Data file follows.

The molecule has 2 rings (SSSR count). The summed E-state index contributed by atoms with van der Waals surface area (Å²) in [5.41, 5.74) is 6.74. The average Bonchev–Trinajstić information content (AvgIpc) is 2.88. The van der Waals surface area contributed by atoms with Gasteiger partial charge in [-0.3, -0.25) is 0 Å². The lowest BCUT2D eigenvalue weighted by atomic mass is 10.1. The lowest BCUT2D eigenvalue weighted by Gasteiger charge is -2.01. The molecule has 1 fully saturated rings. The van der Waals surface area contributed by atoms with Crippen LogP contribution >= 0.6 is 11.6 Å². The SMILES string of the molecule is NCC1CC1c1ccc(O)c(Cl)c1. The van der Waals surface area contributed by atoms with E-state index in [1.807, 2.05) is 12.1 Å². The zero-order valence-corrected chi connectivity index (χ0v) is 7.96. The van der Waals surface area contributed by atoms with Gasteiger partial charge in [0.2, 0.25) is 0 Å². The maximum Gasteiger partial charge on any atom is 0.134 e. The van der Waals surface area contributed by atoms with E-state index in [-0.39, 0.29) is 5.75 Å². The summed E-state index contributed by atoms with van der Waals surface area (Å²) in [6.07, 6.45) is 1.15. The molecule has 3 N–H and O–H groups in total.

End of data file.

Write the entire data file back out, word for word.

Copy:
The molecule has 2 rings (SSSR count). The summed E-state index contributed by atoms with van der Waals surface area (Å²) in [5.41, 5.74) is 6.74. The average Bonchev–Trinajstić information content (AvgIpc) is 2.88. The van der Waals surface area contributed by atoms with Gasteiger partial charge in [-0.3, -0.25) is 0 Å². The lowest BCUT2D eigenvalue weighted by atomic mass is 10.1. The lowest BCUT2D eigenvalue weighted by Gasteiger charge is -2.01. The molecule has 1 fully saturated rings. The van der Waals surface area contributed by atoms with Crippen LogP contribution >= 0.6 is 11.6 Å². The SMILES string of the molecule is NCC1CC1c1ccc(O)c(Cl)c1. The van der Waals surface area contributed by atoms with E-state index in [1.807, 2.05) is 12.1 Å². The zero-order valence-corrected chi connectivity index (χ0v) is 7.96. The van der Waals surface area contributed by atoms with Gasteiger partial charge in [0.2, 0.25) is 0 Å². The maximum Gasteiger partial charge on any atom is 0.134 e. The van der Waals surface area contributed by atoms with E-state index in [-0.39, 0.29) is 5.75 Å². The summed E-state index contributed by atoms with van der Waals surface area (Å²) in [6.07, 6.45) is 1.15. The molecule has 3 N–H and O–H groups in total.